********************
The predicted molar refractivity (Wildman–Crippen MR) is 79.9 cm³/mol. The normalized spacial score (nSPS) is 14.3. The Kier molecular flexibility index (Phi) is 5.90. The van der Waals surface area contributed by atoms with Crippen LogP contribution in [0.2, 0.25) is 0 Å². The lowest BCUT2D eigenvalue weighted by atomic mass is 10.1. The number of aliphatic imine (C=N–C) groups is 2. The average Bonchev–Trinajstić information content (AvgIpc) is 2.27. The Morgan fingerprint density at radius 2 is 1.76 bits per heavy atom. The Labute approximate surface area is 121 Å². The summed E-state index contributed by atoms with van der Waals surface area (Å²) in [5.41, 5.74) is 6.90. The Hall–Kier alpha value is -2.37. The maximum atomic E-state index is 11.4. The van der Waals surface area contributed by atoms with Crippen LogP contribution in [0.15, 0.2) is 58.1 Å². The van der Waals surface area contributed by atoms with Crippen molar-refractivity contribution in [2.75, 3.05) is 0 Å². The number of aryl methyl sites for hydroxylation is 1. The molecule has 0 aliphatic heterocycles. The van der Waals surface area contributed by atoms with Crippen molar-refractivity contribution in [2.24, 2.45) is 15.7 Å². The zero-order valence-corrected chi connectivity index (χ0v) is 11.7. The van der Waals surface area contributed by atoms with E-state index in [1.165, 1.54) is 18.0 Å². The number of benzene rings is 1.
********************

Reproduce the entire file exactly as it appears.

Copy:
The predicted molar refractivity (Wildman–Crippen MR) is 79.9 cm³/mol. The normalized spacial score (nSPS) is 14.3. The Kier molecular flexibility index (Phi) is 5.90. The van der Waals surface area contributed by atoms with Crippen LogP contribution in [0.2, 0.25) is 0 Å². The lowest BCUT2D eigenvalue weighted by atomic mass is 10.1. The number of aliphatic imine (C=N–C) groups is 2. The average Bonchev–Trinajstić information content (AvgIpc) is 2.27. The Morgan fingerprint density at radius 2 is 1.76 bits per heavy atom. The Labute approximate surface area is 121 Å². The summed E-state index contributed by atoms with van der Waals surface area (Å²) in [5.41, 5.74) is 6.90. The Hall–Kier alpha value is -2.37. The maximum atomic E-state index is 11.4. The van der Waals surface area contributed by atoms with Crippen LogP contribution in [0.15, 0.2) is 58.1 Å². The van der Waals surface area contributed by atoms with Crippen molar-refractivity contribution in [2.75, 3.05) is 0 Å². The number of aryl methyl sites for hydroxylation is 1. The molecule has 0 aliphatic heterocycles. The van der Waals surface area contributed by atoms with Crippen molar-refractivity contribution in [2.24, 2.45) is 15.7 Å². The zero-order valence-corrected chi connectivity index (χ0v) is 11.7. The van der Waals surface area contributed by atoms with E-state index in [1.165, 1.54) is 18.0 Å². The number of benzene rings is 1.